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Invisible Harm: Toxic school air affects 8,000 public schools

By Katy Farber
Moms Clean Air Force


When you drive along an interstate, or through a big city, how many times do you see local schools right up near the highway?

Probably often. Sometimes you can’t see them, because they are hidden behind sound barriers, or tucked into neighborhoods. But they are there. Why? The land is cheap.

Schools sighted near highways and busy roadways may be economically sound, but the results are not sound for our students and teachers.

There is an invisible epidemic in our nation’s schools, and it’s largely based on segregationist patterns in city planning which still exist today, and a lack of awareness and knowledge about air pollution.

A recent Grist article outlines a joint project between The Center for Public Integrity and The Center for Investigative Reporting that studied air pollution from roadways impacts millions of students across the country.

Here’s a shocking finding:

“Nearly 8,000 U.S. public schools lie within 500 feet of highways, truck routes, and other roads with significant traffic. That’s about one in every 11 public schools, serving roughly 4.4 million students and spread across every state in the nation. Thousands more private schools and Head Start centers are in the same fix.”

Much like the assumption that everything on store shelves must be safe to use, many parents have an expectation that their child’s school is a healthy, safe environment. According to George Thurston, a population-health professor at the New York University School of Medicine – this is clearly not the case.

Air pollution is a school problem.

According to this investigation, school children are vulnerable to toxic air when their schools are sighted close to highways and traffic. Sighting schools close to busy roadways has many health and educational consequences on students:

These alone should sound the alarm. Now, new research (also linked in original article) also points to air pollution as harming a child’s ability to learn and that could be linked to cognitive problems of old age.

The harm caused is more prevalent in low income and minority populations – those who suffer higher rates of asthma already. The investigation revealed this troubling gap:

“15 percent of schools where more than three-quarters of the students are racial or ethnic minorities are located near a busy road, compared with just 4 percent of schools where the demographics are reversed. And though the gap isn’t as wide, schools with more than three-quarters of students eligible for free or reduced-price lunches are also more likely to sit near such roads.”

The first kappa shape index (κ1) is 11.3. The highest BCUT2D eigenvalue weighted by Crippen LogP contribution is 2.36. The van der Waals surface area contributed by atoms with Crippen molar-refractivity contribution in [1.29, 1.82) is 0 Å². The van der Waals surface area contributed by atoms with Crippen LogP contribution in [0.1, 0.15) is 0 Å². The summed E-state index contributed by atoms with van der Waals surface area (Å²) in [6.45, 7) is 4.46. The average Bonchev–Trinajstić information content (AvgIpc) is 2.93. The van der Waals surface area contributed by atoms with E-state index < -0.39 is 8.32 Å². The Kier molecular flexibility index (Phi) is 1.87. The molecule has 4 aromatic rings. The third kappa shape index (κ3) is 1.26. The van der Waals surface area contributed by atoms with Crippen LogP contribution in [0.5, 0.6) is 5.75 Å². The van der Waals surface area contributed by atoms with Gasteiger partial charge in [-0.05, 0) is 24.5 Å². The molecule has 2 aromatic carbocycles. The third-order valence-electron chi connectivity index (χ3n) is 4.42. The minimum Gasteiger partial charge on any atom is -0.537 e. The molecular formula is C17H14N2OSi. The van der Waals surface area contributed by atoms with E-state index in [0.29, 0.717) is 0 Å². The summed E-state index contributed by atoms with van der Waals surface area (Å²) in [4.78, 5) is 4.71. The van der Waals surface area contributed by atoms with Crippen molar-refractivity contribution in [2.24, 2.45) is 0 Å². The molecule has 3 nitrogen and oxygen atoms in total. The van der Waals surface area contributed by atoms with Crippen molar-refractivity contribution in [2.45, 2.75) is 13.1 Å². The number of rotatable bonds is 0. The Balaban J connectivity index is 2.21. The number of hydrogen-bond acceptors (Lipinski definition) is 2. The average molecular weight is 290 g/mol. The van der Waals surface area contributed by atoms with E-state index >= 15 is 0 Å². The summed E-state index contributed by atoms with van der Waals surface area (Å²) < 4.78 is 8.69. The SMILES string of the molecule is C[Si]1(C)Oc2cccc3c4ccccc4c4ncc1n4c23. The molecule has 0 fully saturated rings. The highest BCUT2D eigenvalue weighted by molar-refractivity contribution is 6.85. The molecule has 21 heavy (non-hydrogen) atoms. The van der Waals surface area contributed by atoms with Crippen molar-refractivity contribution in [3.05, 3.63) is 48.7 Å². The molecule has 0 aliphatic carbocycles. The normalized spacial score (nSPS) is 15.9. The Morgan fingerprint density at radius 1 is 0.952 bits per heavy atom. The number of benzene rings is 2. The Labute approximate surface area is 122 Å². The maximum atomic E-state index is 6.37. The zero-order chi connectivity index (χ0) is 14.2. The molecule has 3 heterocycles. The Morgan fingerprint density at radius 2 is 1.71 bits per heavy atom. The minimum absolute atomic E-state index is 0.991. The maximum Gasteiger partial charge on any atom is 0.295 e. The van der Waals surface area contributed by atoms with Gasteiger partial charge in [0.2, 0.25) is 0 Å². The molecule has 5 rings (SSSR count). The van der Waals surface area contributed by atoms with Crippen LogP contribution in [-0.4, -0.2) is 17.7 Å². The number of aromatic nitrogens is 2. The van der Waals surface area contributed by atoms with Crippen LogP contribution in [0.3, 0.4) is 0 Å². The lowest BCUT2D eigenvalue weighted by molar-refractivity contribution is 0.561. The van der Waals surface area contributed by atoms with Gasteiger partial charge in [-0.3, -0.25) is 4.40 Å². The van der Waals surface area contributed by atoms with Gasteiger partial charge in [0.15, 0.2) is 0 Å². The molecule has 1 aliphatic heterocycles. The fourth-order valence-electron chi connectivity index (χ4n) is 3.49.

The invisible epidemic of toxic air impacts minority and low-income populations more acutely — and is widening the gaps in opportunity for students in terms of health, education, and potentials.

Slow progress leaves students at risk.

This problem has been known about for years and some protect measures have been adopted, but they are slow to progress and protect kids.

The current law in California, for example, leaves reporting up to individual school districts. Many districts are underfunded and overwhelmed with the responsibility of educating children. If the school isn’t reporting a problem, the state doesn’t step in. And that’s where parents and teachers can help.

When the EPA shares with the public that 1 in 11 public schools students are breathing toxic air at school, where is the outrage? Where are the health plans? Where are the politicians?

Parents are in the dark.

One of the biggest hurdles in this invisible epidemic is a lack of awareness, time and funding. Because this problem is often unseen, and health and student wellness is hard to measure in terms of impacts of air pollution, the problem continues.

According to the article, Paul, a former teacher from El Marion in Los Angeles:

“It’s really an invisible problem. It would be different if it were a public health and safety problem that were presenting itself physically and visually. If all of our toilets were overflowing, then people would be so upset.”

In fact, the national PTA could find no current examples of parent teacher organizations working on the issue.

EPA offeres solutions. 

Teachers and parents have had some successes. The technology exists to reduce air pollution impacts in schools. However, the progress can take years, while students in schools near highways and congested roadways are vulnerable to harm.

Air filters can significantly reduce exposures inside schools. According to the report, air filters in schools make a significant difference. The EPA offers plans, resources, and guides for schools embarking improving air quality. But this takes time, funding, and organized effort.

Political challenges lie ahead.

The new administration calls for all federal agencies to eliminate two regulations for every new one created. While the evidence about air pollution harming school students increases, it is unlikely any progress will be made on a federal level.

So it’s up to parents, teachers, and communities to ask questions, go to school board meetings, and work with state environmental agencies to improve the quality of air at our nation’s schools.

Remember, whether it’s providing the best education or the cleanest air, parents are our children’s best advocates – in and out of school.

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